James River-Uber debacle illustrates challenges of insuring gig economy


James River-Uber debacle illustrates challenges of insuring gig economy

shutterstock/Tero Vesalainen

James River has withdrawn its coverage of Uber because changes in its business model and regulatory changes in California in particular made the account unprofitable. But other insurers are stepping in – and technology may hold the key to making such business profitable for insurers long term.

On December 31, 2019, specialty insurer James River cancelled all of its policies issued to Raiser, an affiliate of Uber. The move was prompted by the company reporting a net loss of $25.2 million in the third quarter of 2019, which it attributed in large part to the lack of profitability on the Uber account.

James River insured Uber in 20 states, Puerto Rico and the District of Columbia. The policies sat in its commercial auto line of business within its excess and surplus lines. The move was even more noteworthy because they were not set to expire until the end of February 2020.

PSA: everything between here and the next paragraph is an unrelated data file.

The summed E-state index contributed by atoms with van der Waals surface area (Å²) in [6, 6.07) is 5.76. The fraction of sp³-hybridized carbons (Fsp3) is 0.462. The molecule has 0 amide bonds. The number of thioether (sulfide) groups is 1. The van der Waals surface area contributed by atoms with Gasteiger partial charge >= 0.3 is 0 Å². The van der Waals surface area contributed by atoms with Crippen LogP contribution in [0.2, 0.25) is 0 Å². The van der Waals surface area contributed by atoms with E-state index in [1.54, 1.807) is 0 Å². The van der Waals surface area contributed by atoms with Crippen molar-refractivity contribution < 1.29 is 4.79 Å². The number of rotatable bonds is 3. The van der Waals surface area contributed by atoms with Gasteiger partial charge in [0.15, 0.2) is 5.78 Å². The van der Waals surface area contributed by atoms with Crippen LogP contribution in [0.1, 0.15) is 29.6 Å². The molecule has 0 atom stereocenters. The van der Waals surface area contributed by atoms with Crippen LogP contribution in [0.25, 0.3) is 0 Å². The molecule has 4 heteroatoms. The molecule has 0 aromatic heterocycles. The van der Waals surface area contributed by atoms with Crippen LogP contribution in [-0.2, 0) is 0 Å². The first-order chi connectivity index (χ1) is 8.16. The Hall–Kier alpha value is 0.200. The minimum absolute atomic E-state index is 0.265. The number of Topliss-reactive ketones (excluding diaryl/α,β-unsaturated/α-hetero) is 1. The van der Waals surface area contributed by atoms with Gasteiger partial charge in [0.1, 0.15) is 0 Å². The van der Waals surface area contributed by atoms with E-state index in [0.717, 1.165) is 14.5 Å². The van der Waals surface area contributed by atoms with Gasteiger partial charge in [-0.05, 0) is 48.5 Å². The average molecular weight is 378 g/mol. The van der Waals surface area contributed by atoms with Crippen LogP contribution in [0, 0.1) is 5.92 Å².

But the company’s move highlighted a bigger issue. Companies such as Uber are cutting edge in what they do, and their business model has disrupted entire industries. But a consequence of this is that the dynamics in their business and sector can also change very fast – and it can be tough for insurers to keep pace.

James River, Uber, The Rudnicki Firm, Hilary Loynes Palazzolo, gig economy, cancel, coverage, insurance, reinsurance, North America

Intelligent Insurer